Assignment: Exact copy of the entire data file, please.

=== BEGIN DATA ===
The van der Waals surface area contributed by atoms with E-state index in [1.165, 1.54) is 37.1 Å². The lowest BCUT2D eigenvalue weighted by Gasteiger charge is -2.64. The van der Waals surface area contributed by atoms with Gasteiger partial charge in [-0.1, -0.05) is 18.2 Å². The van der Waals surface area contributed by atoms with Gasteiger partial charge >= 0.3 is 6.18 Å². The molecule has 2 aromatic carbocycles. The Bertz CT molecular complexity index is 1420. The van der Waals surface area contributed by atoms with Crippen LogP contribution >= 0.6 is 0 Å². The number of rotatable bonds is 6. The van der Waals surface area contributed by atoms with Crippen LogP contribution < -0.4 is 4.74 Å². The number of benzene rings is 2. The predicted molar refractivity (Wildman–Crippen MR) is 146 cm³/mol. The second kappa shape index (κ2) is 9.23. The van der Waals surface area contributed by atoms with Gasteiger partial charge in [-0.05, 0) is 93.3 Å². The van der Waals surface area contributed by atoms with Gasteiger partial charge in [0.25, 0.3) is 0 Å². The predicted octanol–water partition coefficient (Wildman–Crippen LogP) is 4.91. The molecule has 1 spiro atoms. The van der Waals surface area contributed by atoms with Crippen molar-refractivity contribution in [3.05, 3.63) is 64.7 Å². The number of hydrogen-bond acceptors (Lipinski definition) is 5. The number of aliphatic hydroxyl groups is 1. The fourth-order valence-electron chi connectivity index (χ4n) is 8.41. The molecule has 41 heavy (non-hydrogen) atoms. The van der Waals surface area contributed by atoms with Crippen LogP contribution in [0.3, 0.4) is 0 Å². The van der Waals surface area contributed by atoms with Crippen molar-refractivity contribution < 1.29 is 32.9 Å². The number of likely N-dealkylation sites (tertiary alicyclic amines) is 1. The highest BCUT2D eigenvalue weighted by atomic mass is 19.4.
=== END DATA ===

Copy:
The van der Waals surface area contributed by atoms with E-state index in [1.165, 1.54) is 37.1 Å². The lowest BCUT2D eigenvalue weighted by Gasteiger charge is -2.64. The van der Waals surface area contributed by atoms with Gasteiger partial charge in [-0.1, -0.05) is 18.2 Å². The van der Waals surface area contributed by atoms with Gasteiger partial charge >= 0.3 is 6.18 Å². The molecule has 2 aromatic carbocycles. The Bertz CT molecular complexity index is 1420. The van der Waals surface area contributed by atoms with Crippen LogP contribution >= 0.6 is 0 Å². The number of rotatable bonds is 6. The van der Waals surface area contributed by atoms with Crippen LogP contribution < -0.4 is 4.74 Å². The number of benzene rings is 2. The predicted molar refractivity (Wildman–Crippen MR) is 146 cm³/mol. The second kappa shape index (κ2) is 9.23. The van der Waals surface area contributed by atoms with Gasteiger partial charge in [-0.05, 0) is 93.3 Å². The van der Waals surface area contributed by atoms with Gasteiger partial charge in [0.25, 0.3) is 0 Å². The predicted octanol–water partition coefficient (Wildman–Crippen LogP) is 4.91. The molecule has 1 spiro atoms. The van der Waals surface area contributed by atoms with Crippen molar-refractivity contribution in [3.05, 3.63) is 64.7 Å². The number of hydrogen-bond acceptors (Lipinski definition) is 5. The number of aliphatic hydroxyl groups is 1. The fourth-order valence-electron chi connectivity index (χ4n) is 8.41. The molecule has 41 heavy (non-hydrogen) atoms. The van der Waals surface area contributed by atoms with Crippen LogP contribution in [0.3, 0.4) is 0 Å². The van der Waals surface area contributed by atoms with Crippen molar-refractivity contribution < 1.29 is 32.9 Å². The number of likely N-dealkylation sites (tertiary alicyclic amines) is 1. The highest BCUT2D eigenvalue weighted by atomic mass is 19.4.